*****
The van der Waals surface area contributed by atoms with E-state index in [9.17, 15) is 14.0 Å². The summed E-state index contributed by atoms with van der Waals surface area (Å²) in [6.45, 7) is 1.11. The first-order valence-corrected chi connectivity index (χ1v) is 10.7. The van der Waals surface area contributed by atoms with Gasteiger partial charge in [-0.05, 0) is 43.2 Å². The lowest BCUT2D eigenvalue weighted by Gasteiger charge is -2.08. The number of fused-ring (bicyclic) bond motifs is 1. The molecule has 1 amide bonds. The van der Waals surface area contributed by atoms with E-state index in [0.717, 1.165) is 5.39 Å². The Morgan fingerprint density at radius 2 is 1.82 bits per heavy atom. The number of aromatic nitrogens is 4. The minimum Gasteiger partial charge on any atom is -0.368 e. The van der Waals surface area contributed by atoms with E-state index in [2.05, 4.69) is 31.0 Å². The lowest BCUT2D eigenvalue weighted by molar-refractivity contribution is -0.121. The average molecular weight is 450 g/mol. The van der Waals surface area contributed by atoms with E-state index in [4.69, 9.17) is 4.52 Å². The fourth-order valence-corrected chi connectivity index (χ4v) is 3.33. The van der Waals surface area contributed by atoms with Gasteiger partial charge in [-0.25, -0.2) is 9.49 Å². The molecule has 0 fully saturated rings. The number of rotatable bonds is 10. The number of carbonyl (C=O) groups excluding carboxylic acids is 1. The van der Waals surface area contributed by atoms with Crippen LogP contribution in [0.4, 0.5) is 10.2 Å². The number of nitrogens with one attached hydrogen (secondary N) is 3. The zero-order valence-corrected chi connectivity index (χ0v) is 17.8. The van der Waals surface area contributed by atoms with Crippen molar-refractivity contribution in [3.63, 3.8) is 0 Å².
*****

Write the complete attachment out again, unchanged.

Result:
The van der Waals surface area contributed by atoms with E-state index in [9.17, 15) is 14.0 Å². The summed E-state index contributed by atoms with van der Waals surface area (Å²) in [6.45, 7) is 1.11. The first-order valence-corrected chi connectivity index (χ1v) is 10.7. The van der Waals surface area contributed by atoms with Gasteiger partial charge in [-0.05, 0) is 43.2 Å². The lowest BCUT2D eigenvalue weighted by Gasteiger charge is -2.08. The number of fused-ring (bicyclic) bond motifs is 1. The molecule has 1 amide bonds. The van der Waals surface area contributed by atoms with E-state index in [0.717, 1.165) is 5.39 Å². The Morgan fingerprint density at radius 2 is 1.82 bits per heavy atom. The number of aromatic nitrogens is 4. The minimum Gasteiger partial charge on any atom is -0.368 e. The van der Waals surface area contributed by atoms with E-state index in [2.05, 4.69) is 31.0 Å². The lowest BCUT2D eigenvalue weighted by molar-refractivity contribution is -0.121. The average molecular weight is 450 g/mol. The van der Waals surface area contributed by atoms with E-state index in [4.69, 9.17) is 4.52 Å². The fourth-order valence-corrected chi connectivity index (χ4v) is 3.33. The van der Waals surface area contributed by atoms with Gasteiger partial charge in [-0.25, -0.2) is 9.49 Å². The molecule has 0 fully saturated rings. The number of rotatable bonds is 10. The number of carbonyl (C=O) groups excluding carboxylic acids is 1. The van der Waals surface area contributed by atoms with Crippen LogP contribution in [0.4, 0.5) is 10.2 Å². The number of nitrogens with one attached hydrogen (secondary N) is 3. The zero-order valence-corrected chi connectivity index (χ0v) is 17.8. The van der Waals surface area contributed by atoms with Crippen molar-refractivity contribution in [3.63, 3.8) is 0 Å².